This weekend, I’m feeling pretty nostalgic about those old land line Plain Old Telephone System, (POTS) telephones. Not the ones the phone company owned but the ones you could buy at your local store and plug into the wall yourself. Installation consisted of purchase, unplug old and plug in new. Now that is what I call “Plug and Play.” Sweet, simple and done!
Well, the cell phones around here were getting pretty old, so old that they could not update to the latest version of the Android Operating system. As a result many of the apps on the phones began to act funky as they automatically updated to the latest and greatest version. To make matters worse, the cellular carriers are no longer offering to replace the phones after two years of service. The manufacturer came to the rescue by offering a deep discount to update to the latest model. And best of all, the phones could be ordered directly from the manufacturer and could be activated without going to the Wireless Store and having them do it. Easy Peasy!
All I had to do was to back up my old phone to the cloud, turn it off, call an automated number from a different phone, turn on the new one and follow the activation instructions. The instructions said all my apps and data would automatically download and I would be good to go. (Bwahahahaha added for emphasis.)
OK, backup the old phone to the cloud – done. Turn old phone off – done. Call the activation number and start following the instructions – well, not so much. Part of the way through the activation process I get the “blue screen of death” of the Android world in the form of a message saying that there is a problem and that my phone can’t be automatically activated and to call this number.
After 5 minutes of listening to how important my call was and that the next specialist would be with me as soon as he or she became available. I finally spoke to a pleasant lady in a big call center who walked me through the process. But like most tasks involving a computer, there were a lot of missteps, retry’s and waiting around, talking with the specialist about technology and weather. For security reasons, all she could tell me is that she was somewhere in upstate New York. So here weather was a lot cooler than mine. Finally 45 minutes later, my phone was activated.
Notice, I said my phone activated, there was still the issue of all the apps and data being retrieved from my old phone. That would come with the “restore” from the cloud. But first, I had to log into the cloud from my new phone. Hmmm, what was that password anyway? I just used it!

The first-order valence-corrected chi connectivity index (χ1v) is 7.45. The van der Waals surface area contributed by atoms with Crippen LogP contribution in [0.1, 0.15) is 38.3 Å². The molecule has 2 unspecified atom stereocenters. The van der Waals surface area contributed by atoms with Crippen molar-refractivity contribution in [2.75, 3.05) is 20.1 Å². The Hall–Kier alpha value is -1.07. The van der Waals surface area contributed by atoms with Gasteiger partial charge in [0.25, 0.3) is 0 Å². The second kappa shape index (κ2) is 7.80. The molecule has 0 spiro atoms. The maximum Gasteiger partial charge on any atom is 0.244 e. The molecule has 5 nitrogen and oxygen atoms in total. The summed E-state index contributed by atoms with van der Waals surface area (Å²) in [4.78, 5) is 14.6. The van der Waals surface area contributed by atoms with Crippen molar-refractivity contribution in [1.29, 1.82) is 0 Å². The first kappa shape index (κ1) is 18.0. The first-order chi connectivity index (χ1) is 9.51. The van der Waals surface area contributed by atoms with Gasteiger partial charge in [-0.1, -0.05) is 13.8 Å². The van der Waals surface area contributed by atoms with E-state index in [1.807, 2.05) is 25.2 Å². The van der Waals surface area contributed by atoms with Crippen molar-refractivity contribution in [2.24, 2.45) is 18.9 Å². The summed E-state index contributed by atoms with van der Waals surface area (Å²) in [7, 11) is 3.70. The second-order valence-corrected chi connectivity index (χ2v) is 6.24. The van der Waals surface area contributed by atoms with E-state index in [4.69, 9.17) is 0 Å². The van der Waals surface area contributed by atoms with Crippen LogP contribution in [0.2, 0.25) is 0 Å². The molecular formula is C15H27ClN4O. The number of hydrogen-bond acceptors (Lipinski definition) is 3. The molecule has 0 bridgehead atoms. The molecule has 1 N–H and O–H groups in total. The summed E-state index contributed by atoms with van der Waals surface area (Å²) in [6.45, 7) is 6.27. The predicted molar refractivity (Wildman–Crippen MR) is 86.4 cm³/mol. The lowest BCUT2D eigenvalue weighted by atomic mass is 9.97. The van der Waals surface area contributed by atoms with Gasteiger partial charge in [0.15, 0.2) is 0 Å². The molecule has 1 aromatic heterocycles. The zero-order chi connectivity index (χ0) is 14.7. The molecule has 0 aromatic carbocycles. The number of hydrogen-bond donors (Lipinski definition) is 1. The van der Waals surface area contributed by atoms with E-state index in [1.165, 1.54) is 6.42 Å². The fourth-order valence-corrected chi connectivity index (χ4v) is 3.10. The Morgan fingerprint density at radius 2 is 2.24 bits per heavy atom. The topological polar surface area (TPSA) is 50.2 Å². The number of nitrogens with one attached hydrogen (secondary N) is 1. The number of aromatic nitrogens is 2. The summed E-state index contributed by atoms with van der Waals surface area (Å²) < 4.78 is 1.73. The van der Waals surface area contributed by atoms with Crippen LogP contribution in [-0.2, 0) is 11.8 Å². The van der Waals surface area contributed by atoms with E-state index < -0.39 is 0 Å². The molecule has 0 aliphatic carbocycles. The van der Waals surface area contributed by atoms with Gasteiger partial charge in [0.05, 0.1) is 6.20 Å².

After two more hours and several hundred attempts, my data was retrieved. Well sorta. First of all, the pictures on my phone were not restored. “I’ve got this!” I shouted gleefully as I pulled out my cable and connected my phone to my computer, “I’ll just pull the photos I want from my compute and place them in the DCIM folder on the phone. I swear that I heard “Bwahahahaha” from my phone as the connection was made the window pops up and… What! Where are all the folders on my phone? It’s gonna be a long week, no kidding.
Not only that, but all my apps were not restored from the cloud and had to be restored by hand. Have you any idea how many different passwords that involves. Of course, being a security minded guy that means none of the passwords are alike or simple. I’ve got them locked down pretty well, so well, that I can’t get in myself. I’ve been working with and managing computer systems inside and outside of broadcasting since the mid 70s and I like to think that I am a pretty sophisticated user. If I had a grandchild, I would be ready to hand them my phone and ask them to fix it. Geesh! Ya know, If I could figure out a universal system for cloning a phone I would be a rich man. They can do that on NCIS! Cough it up, Jethro Gibbs, make life better for everyone!
On the other hand, it is so cool to have more computing power in my hand than made the trip to the moon. Sure, it is not as easy as pulling that four pronged plug of a Princess Phone out of the wall and plugging in a new one. It shouldn’t be as hard as completely rewiring a television or radio station, I can still do that with one hand tied behind my back, or can I? Oh MY!